Friday, May 23, 2008

Volunteer Spotlight: God's (Latest) Gift to NPL

There's a spark of the divine in NPL volunteers--they're giving the most precious gift anyone can give: their time.

For Kenneth Cracknell and Susan White, pursuit of the divine has been a full-time job: they're theologians.

They have authored boxfuls of books individually and together: he on interfaith dialogue, she on women and worship, they on the history of Methodism, among their many topics and titles. Kenneth was the head of interfaith dialogue for the British Council of Churches. Their theological pursuits seem to be more about the search for unifying truths than rationales for narrow doctrine.

Nearly two years ago the two decamped from their last full-time gig at a Texas divinity school to head to Norwich, where they immediately rolled up their sleeves to give their time to a variety of community causes. Both came right in and volunteered at the library. In addition, Susan sings in the choir and is a deacon at the Norwich Congregational Church. She role-plays patients with a variety of disorders and dysfunctions to students at Dartmouth Medical School. Kenneth runs a fascinating and well-attended theology study group from their home, for which Susan bakes a variety of decadent desserts and chimes in as the spirit moves her. He's taught classes on religion for the ILEAD program at Dartmouth. He's treasurer of the Friends of the Library.

And those are just the commitments that I know about. God only knows (pun intended) what else these two are up to.

For two people relatively new to the community, their familiarity with NPL patrons is extraordinary. They make me think of my own mama's conviction: there's hardly any such thing as a stranger. They are as warm as they are wise.

If I didn't know Whom to thank for such bright lights before, I have a pretty good idea now.

Tuesday, May 13, 2008

It's the Lost and Found Fashion Show!

Ours is a community of plenty in a land of the same name. So it's inevitable that some of the largesse of our town will wash up on the banks of NPL.

Our lost and found basket overfloweth.

I am old enough to have had a mother who grew up in the Great Depression. Whenever I misplaced a jacket she hounded me until I tracked it down. To her consternation, there was one car coat that eluded recapture. (I am old enough to have had a car coat, too.)

Recently we decided to hold a Lost and Found Fashion Show of Wayward Apparel for this blog in order to post images of the treasures that overpopulate the basket behind the circulation desk. We recruited Micheline Lyons, because every fashion show, however humble, should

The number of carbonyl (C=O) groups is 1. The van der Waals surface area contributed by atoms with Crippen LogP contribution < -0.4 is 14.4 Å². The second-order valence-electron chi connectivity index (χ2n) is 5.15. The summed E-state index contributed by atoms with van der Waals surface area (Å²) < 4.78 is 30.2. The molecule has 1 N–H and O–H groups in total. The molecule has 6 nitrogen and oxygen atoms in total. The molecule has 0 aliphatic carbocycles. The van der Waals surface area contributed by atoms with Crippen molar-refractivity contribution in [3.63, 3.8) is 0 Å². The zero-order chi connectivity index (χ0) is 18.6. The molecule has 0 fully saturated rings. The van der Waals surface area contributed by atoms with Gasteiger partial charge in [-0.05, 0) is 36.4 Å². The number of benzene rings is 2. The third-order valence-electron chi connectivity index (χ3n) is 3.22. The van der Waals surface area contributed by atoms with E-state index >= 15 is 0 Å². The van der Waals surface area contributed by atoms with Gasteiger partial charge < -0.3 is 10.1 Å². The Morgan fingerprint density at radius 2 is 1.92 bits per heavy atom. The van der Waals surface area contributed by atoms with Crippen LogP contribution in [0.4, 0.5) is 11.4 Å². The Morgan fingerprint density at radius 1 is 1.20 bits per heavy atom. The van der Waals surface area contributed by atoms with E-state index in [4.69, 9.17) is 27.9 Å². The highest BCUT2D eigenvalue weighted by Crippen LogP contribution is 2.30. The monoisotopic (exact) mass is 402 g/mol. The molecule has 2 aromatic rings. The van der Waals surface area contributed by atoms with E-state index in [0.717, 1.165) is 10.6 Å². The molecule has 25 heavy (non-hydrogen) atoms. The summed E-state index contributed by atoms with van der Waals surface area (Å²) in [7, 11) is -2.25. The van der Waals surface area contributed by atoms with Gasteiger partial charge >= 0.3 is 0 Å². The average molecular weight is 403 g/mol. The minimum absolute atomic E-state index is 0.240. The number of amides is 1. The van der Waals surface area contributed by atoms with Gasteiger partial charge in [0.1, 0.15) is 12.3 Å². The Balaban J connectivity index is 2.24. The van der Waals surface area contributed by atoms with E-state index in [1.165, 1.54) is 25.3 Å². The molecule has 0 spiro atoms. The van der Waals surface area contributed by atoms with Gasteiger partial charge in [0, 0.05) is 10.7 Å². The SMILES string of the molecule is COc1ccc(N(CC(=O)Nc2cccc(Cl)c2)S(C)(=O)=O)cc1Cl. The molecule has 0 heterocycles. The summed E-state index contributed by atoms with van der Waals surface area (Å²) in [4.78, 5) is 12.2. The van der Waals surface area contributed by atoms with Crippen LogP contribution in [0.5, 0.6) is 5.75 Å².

feature a glamorous French woman. At the top she, Sue Bridge, and Lisa Milchman are modeling some of the exquisite chapeaux we offer for reunion with their owners.

Hats are especially abundant in this year's L&F collection. Here Lisa Milchman, fearless leader Lucinda Walker, Micheline and Sue model additional options. I tried to stack bicycle helmets on top of one another To Make a Point (subtlety has never been a virtue of mine), but they tumbled
off, so here are Lucinda and Lisa, with Sue Bridge lurking in the background, playing the parts of Lands End-type tourists to highlight the bicycle helmets, hats and gloves available to today's trendy outdoor enthusiasts. (The pink camera is part of the collection, too. Is it yours?)

Not only are hats, gloves, jackets, and a single pair of children's snow pants awaiting you, but books and toys grace the basket as well. It's no accident that several images from our photo shoot feature Lisa thoroughly absorbed in a book left behind by what
must have been a particularly philosophical child.

Lisa has never been one to shrink from life's Big Questions, so it was no surprise that she should immerse herself in Who Lives in the Pond? a book as padded in presentation as profound in inquiry. Who, indeed, lives in the pond? And under what auspices, hmmm?

I don't suppose that this is the season for noticing that winter hats are missing, but we do reach out and hope that some parents who are reincarnations of my own waste-not, want-not mama will drop by and relieve us of a few of our treasures.

Friday, May 2, 2008

The Sweetness of Spring

That we are all ready for warm weather, sunny skies, and brilliant blooms goes (almost) without saying.

But there are other pleasures of spring, some of which come through the chores of the season.

Last week the kindergarteners from Marion Cross School descended upon us, rakes in hand,
to assist with spring clean-up. Out went all the leftover leaves, fallen branches, and other detritus of winter. In came the sweet spirits that seem to run on limitless energy and delight in small things.

The children work mostly in the back yard of
the library, a place that we adults don't see often enough. Just peeking in on them reminds us of why school kids enjoy the area so much on sunnier days.

Spring clean-up is an annual tradition that bridges the library with the school community. We appreciate and enjoy it immensely!